An impressive history
The British Empire gathered the colonies, protectorates, dominions, mandates and other territories ruled or administrated by the United Kingdom. At its height, it was the largest empire in the history of mankind and it covered around 34 millions square kilometers, which is almost one quarter of the Earth`s total surface land area. The British Empire was name the empire where the sun never sets because the sun was always shining in one of its territories.
The history of the British Empire was driven by the previous Spanish and Portuguese inventions in the Age of Discovery. Envious of the great wealth these empires have gained, Netherlands, France and England began to establish colonies and raise trade networks in Asia and America. King Henry VII commissioned John Cabot in 1496 to lead a voyage and discover a route to Asia through the North Atlantic Ocean. One year later Cabot made a successfully landfall on the coast of Newfoundland (nowadays a Canadian territory) but he thought he reached Asia, just like Christopher Columbus 5 years before.
The road of the British Empire was spread with many battles, wars, treaties and alliances with the main colonial powers at that time: Spain, France, Portugal and Netherlands. In 1603 King James VI ascended to the throne of England, and one year later he negotiated the Treaty of London, ending a long hostile period with Spain. Now that England obtained the peace with its main rival, all the efforts were focused towards establishing its own colonies overseas, rather than preying the other major colonial powers. The British Empire began to really look like an empire in the first part of the 17th century, along with the English settlement in the North America and the small islands of the Caribbean, and also with the establishment of the English West India Company. This period, until the loss of the Thirteen Colonies after the American War of Independence, was called the first British Empire.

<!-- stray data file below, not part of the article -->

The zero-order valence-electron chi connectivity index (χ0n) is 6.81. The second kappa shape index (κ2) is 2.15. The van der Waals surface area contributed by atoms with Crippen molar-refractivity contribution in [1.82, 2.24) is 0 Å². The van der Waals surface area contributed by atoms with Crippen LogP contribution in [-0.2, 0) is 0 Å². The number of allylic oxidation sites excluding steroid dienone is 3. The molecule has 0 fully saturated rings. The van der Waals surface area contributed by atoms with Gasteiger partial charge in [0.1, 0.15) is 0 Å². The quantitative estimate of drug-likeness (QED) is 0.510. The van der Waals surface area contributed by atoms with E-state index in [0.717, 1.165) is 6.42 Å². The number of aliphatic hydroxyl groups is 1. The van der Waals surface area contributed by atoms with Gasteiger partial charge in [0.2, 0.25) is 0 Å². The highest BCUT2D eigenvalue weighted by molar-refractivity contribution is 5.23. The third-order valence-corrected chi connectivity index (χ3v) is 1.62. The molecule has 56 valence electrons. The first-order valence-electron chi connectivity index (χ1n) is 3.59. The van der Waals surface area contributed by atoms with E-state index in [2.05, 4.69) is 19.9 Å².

At that time the Caribbean islands were England`s most important colonies. In 1604 England unsuccessfully tried to establish a colony in Guyana, probably for gold mining. Later, it managed to raise colonies in St. Kitts, Barbados and Nevis. These colonies adopted the sugar plantation system, widely used in the Portuguese colonies. In 1655, England annexed Jamaica from the Spanish and eleven years later they managed to colonize Bahamas. In order to benefit even more from their colonies, the English Parliament passed a law in 1651 which allowed only the English ships to trade inside the colonies. This law was not very well welcomed by the other colonial powers and it led to hostilities with the United Dutch Provinces.
Since 1718 around 1000 criminals were sent each year in America from England, as a penalty for the various crimes they committed. But after the loss of the Thirteen Colonies, England was forced to find another place to send its convicts. The attention was focused on the newly discovered Australia. Found by the Dutch explorer Willem Jansz in 1606 and named New Holland by the Dutch East India Company, Australia was never meant to be colonized by the Dutch. So, after James Cook discovered the eastern part of it, he named it New South Wales and claimed it for Britain.